The latest Purchasing Managers’ Index (PMI) for the manufacturing sector has continued to reflect the sector’s weaknesses as regards production, new orders, and employment levels. According to the latest data released by the CBN, manufacturing in the month of June stood at 41.1 points, a decline compared to 42.4 and 51.1 index points recorded in May and March 2020 respectively. The contraction was due to a decline in new orders index to 36.4 in June (from 42.8 in May 2020), which resulted in lower production – the production index decreased further to 36.6 (from 44.5). Producers were hit with higher costs of production (input price index rose to 67.2 from 61.4), but were unable to pass on costs to customers (output price index remained flat at 53.2) due to the drop in new orders. The Manufacturers Association of Nigeria said that the lockdown in some states and curfew imposed by the FG had a huge impact on production as it caused a slow down in the supply of raw materials, while access to foreign exchange for critical raw materials remains challenging.

Moody’s Investors Service has predicted Nigerian banks’ foreign currency funding gap to rise to $5 billion over the current low oil prices, volatile foreign inflows and lower remittances amid the coronavirus pandemic. The challenges are threatening to renew the foreign currency liquidity pressures that blighted Nigerian banks during a previous oil crisis in 2016-2017, Moody’s, said in its July 2020 report, titled ‘Renewed foreign-currency shortages highlight vulnerability for banks’. Moody’s projected dollar shortages to intensify over the next 12-18 months if low oil prices persist, rekindling the foreign-currency liquidity crisis that led to severe dollar rationing during the last oil price crash in 2015-2017. However, it added that unlike three years ago, rated banks are in better shape as they had bolstered their dollar deposit bases and liquid assets. Peter Mushangwe an analyst at Moody’s said that lower dollar inflows at a time when foreign currency borrowing will likely be more expensive for Nigerian banks will strain their foreign currency funding, and that the ratings agency’s moderate scenario where foreign-currency deposits decline by 20 percent, while loans remain constant, would increase rated banks’ funding gap to ₦1.5 trillion or $3.8 trillion, and to ₦1.9 trillion or $5.0 billion under the firm’s severe-case scenario of 35 percent foreign-currency deposit contraction. This would create an acute funding challenge.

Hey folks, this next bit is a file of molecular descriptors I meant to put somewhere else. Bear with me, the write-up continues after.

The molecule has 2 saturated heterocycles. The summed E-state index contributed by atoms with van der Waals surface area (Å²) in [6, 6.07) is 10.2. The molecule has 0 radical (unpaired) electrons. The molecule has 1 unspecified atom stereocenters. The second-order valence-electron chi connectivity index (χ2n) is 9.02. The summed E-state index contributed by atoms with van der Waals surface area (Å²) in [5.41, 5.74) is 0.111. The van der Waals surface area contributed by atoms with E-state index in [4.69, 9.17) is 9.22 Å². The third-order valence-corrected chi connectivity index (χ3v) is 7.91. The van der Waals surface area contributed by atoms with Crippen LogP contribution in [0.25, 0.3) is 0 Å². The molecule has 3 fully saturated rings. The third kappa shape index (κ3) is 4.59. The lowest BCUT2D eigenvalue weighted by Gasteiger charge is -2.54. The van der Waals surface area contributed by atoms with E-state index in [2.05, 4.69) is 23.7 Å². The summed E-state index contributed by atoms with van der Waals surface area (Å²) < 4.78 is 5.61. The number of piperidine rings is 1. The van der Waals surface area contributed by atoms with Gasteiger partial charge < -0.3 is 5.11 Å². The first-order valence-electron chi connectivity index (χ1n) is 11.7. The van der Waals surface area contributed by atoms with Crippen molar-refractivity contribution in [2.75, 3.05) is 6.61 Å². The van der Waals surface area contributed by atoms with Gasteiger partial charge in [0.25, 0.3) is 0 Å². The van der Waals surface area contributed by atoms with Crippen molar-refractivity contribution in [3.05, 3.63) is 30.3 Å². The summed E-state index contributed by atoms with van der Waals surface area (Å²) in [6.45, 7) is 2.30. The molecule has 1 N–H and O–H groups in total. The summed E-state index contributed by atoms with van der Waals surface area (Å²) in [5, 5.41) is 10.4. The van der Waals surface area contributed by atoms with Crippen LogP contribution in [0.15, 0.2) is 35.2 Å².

OPay has announced plans to shut down some of its business units including its ride-hailing; ORide, OCar, and logistics, OExpress services, to focus more on financial and technology services in Nigeria. According to the firm Thursday, the decision is as a result of harsh business conditions caused by the COVID-19 pandemic, the lockdown, and the Lagos state ban on motorcycles. The Lagos state government had in February this year imposed a ban on motorcycle and tricycle operations, though the ban did not include delivery services in key commercial and residential areas within the state. The firm said the ride-hailing units are not a major part of its business units adding that it has been “investing more and seeing accelerated growth in its commitment to Nigeria’s financial and technology inclusion”. The firm said during the pandemic it recorded a huge demand for its offline mobile money agency, and online digital payment, which remains the core of its business. From January to April 2020 for example, it witnessed a 44 percent growth of offline and online transaction value even in the midst of pandemic and lockdown. OPay expressed hopes that the fintech part of its business coupled with the goods’ platform will form the future of Nigeria’s technology development.

The funeral of an Ethiopian singer and activist, Hachalu Hundessa, which was held in his hometown of Ambo in the Oromia region has sparked days of protests in which at least 81 people have been killed, including three Oromia special police force members, according to a police chief on Wednesday. The event, under heavy security with the sparse crowd, joined the final rites for the artist whose killing on Monday night sparked spontaneous protests in parts of the country. Hundessa’s political songs gave voice to the Oromo’s longstanding sense of marginalisation, the country’s largest ethnic group, and his murder led to angry protests in Addis Ababa and the region of Oromia which surrounds it. The slain singer’s wife Santu Demisew Diro, who gave a short speech after mourners laid wreaths, requested for “a monument erected in his memory in Addis where his blood was spilt.”